Saturn SL Parts and Saturn SL Accessories
The Top Two Most Common Gripes with the Saturn SL
The entire Saturn brand was geared towards combating the entrenched dominance of Japanese imports in the US market. While they never truly succeeding in knocking the Japanese giants off their pedestals, they did come up with some really good cars. Of these, the Saturn SL-which came out in 1990-is certainly one of the most famous and certainly the most profitable cars they released. While by no means spectacular, the SL was a very reliable vehicle-nearly on par with its Japanese competitors, and just as dependable. As such, there weren't too many complaints when it came to performance. These few are rather rare, but still important to note-in case you ever run across them.
This rare problem was observed in the 1997 edition of the Saturn SL. The complainants all observed that their clutch became difficult to engage, and that the problem gradually worsened over time until it was near-impossible to take the car out of first gear. The relatively good news to those affected is that the problem doesn't really manifest until over 130,000 miles of service life.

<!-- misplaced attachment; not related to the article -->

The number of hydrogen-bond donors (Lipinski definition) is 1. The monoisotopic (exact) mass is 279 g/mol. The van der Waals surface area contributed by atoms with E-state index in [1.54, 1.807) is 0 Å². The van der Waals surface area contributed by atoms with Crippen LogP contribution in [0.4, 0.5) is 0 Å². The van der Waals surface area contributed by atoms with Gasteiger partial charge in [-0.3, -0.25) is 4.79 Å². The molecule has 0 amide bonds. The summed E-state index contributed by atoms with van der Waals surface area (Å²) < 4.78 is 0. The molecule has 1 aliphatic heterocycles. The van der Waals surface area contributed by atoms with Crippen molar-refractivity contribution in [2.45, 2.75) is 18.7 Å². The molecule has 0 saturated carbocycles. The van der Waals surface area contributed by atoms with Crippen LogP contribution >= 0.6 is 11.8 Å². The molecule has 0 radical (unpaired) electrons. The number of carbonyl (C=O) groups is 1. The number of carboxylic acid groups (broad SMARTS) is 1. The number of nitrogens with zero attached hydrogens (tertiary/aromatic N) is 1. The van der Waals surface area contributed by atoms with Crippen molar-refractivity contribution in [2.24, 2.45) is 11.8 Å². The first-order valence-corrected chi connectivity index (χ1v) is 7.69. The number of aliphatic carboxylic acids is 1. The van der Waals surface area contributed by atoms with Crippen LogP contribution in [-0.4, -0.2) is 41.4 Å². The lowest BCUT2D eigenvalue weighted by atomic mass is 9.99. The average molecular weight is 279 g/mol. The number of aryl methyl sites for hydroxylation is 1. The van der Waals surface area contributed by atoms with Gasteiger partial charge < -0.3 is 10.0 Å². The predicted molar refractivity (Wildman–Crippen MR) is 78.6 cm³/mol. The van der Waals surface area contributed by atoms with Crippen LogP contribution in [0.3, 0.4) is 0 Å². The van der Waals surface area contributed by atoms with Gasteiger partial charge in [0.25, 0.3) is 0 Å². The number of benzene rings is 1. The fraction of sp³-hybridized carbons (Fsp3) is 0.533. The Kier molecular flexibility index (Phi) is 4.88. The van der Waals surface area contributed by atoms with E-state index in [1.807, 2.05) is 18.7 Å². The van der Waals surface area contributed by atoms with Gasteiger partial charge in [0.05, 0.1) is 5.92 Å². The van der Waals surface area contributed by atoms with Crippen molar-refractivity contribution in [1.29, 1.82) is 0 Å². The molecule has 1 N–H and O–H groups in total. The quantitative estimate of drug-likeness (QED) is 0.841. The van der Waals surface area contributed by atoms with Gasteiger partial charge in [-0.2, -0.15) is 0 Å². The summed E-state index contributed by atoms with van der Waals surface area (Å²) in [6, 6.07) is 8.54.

There are no advisories nor are there any recall orders that cover this problem as it isn't all too prevalent. The problem is easily remedied by changing out the clutch. The average cost for that-including the part-is around $500.
Engine cooling failure
It's the 1999 Saturn SL that is commonly afflicted with this rare problem. The common failure lies with the head gasket: it has a tendency to crack and mix water with the oil. This then prompts the low-coolant light to engage. Levels of coolant were found to be less than an inch in all cases-replacing the coolant only results in the same thing happening the next day.
Nearly all cases reported that Saturn dealers were willing to service the problem under contract-but be warned that the price varies depending on the extent of damage. A good preventive measure would be to replace the head gasket currently on your 1999 edition of the Saturn S.